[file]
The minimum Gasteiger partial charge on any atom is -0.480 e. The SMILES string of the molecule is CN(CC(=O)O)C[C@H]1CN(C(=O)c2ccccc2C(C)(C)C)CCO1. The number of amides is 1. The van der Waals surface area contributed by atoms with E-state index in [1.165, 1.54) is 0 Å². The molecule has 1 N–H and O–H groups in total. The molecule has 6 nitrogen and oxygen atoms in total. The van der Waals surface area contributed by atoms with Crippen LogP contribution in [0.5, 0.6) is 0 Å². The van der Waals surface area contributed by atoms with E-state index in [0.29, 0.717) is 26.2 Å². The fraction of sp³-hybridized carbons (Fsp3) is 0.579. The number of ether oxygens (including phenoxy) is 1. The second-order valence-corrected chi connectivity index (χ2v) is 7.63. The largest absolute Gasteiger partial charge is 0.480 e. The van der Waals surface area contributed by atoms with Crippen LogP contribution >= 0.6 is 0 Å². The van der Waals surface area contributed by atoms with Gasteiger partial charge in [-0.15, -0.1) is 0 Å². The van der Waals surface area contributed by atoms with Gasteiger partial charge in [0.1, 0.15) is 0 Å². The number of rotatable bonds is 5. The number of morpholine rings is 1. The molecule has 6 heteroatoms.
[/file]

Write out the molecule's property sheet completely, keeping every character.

The minimum Gasteiger partial charge on any atom is -0.480 e. The SMILES string of the molecule is CN(CC(=O)O)C[C@H]1CN(C(=O)c2ccccc2C(C)(C)C)CCO1. The number of amides is 1. The van der Waals surface area contributed by atoms with E-state index in [1.165, 1.54) is 0 Å². The molecule has 1 N–H and O–H groups in total. The molecule has 6 nitrogen and oxygen atoms in total. The van der Waals surface area contributed by atoms with Crippen LogP contribution in [0.5, 0.6) is 0 Å². The van der Waals surface area contributed by atoms with E-state index in [0.29, 0.717) is 26.2 Å². The fraction of sp³-hybridized carbons (Fsp3) is 0.579. The number of ether oxygens (including phenoxy) is 1. The second-order valence-corrected chi connectivity index (χ2v) is 7.63. The largest absolute Gasteiger partial charge is 0.480 e. The van der Waals surface area contributed by atoms with Crippen LogP contribution >= 0.6 is 0 Å². The van der Waals surface area contributed by atoms with Gasteiger partial charge in [-0.15, -0.1) is 0 Å². The van der Waals surface area contributed by atoms with Gasteiger partial charge in [0.1, 0.15) is 0 Å². The number of rotatable bonds is 5. The number of morpholine rings is 1. The molecule has 6 heteroatoms.